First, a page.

Sonnet At 8:10 P.M. The effect of perspective, like how the sunset is really A funeral; the lowering of the sun like a blazing Casket, the sky the pallbearer, and we the stars’ third cousins Twice-removed with only vague memories Of the departed: why else do we don The same black at close of day But to mourn politely into the night? Or how the sunset is really An offering from God; a golden reward for enduring, Like orange roses gifted after the actor’s gritty display In the day’s play. Or how the sunset isn’t really Anything at all but routine, meaningless, the machine-like order operating beyond and without us. Or how the sunset is really just the painting you and I encounter At the museum and study honestly, admiring the art without ever truly understanding it.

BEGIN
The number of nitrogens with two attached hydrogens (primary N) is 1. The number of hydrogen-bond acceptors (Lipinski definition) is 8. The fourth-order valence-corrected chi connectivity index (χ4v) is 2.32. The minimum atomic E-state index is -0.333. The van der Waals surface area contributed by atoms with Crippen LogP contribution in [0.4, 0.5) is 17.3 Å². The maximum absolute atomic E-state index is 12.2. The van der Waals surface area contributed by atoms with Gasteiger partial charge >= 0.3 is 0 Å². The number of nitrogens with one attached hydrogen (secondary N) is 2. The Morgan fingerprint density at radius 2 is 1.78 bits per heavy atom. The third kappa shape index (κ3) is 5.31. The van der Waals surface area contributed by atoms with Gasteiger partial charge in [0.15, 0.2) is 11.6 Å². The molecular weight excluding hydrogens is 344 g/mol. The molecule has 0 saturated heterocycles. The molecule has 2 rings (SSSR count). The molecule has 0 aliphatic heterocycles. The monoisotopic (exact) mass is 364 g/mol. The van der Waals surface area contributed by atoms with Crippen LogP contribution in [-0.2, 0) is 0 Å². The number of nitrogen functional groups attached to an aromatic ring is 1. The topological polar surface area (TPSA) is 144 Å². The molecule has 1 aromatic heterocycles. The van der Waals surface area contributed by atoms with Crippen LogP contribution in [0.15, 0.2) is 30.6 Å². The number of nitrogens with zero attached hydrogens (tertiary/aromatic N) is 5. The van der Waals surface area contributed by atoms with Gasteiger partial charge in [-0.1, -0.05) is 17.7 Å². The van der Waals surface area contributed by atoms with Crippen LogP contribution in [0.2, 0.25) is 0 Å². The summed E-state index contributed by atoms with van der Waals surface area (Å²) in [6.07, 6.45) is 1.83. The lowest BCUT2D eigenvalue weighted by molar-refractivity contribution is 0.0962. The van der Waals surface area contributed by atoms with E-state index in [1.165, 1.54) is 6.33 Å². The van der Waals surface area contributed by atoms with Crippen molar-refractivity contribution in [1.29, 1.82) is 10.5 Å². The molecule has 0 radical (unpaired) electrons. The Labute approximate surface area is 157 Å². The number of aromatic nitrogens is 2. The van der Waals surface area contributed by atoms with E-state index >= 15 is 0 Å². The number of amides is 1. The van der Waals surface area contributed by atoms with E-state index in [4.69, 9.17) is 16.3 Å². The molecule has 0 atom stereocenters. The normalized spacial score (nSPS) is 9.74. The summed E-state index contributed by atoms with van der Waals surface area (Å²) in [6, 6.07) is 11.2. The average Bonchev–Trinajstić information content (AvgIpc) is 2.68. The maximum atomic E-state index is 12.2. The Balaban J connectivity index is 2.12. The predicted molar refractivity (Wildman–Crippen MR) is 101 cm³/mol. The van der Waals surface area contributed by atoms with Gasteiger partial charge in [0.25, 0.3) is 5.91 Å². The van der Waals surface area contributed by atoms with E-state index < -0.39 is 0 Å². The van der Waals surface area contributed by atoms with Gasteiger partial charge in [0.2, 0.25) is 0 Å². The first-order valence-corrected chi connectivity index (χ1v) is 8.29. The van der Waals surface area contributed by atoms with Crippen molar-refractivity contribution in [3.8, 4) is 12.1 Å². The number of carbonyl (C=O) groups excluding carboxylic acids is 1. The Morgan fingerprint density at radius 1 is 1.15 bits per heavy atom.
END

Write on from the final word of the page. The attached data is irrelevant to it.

Nate Metz is an undergraduate writer attending Santa Clara University. He has previously been published in SCU’s The Owl (forthcoming) and won first prize in the Shipsey Poetry Prize. As an avid reader and writer of poetry, he sees poetry as a sincere means for self-expression and a critical way to explore our shared humanity.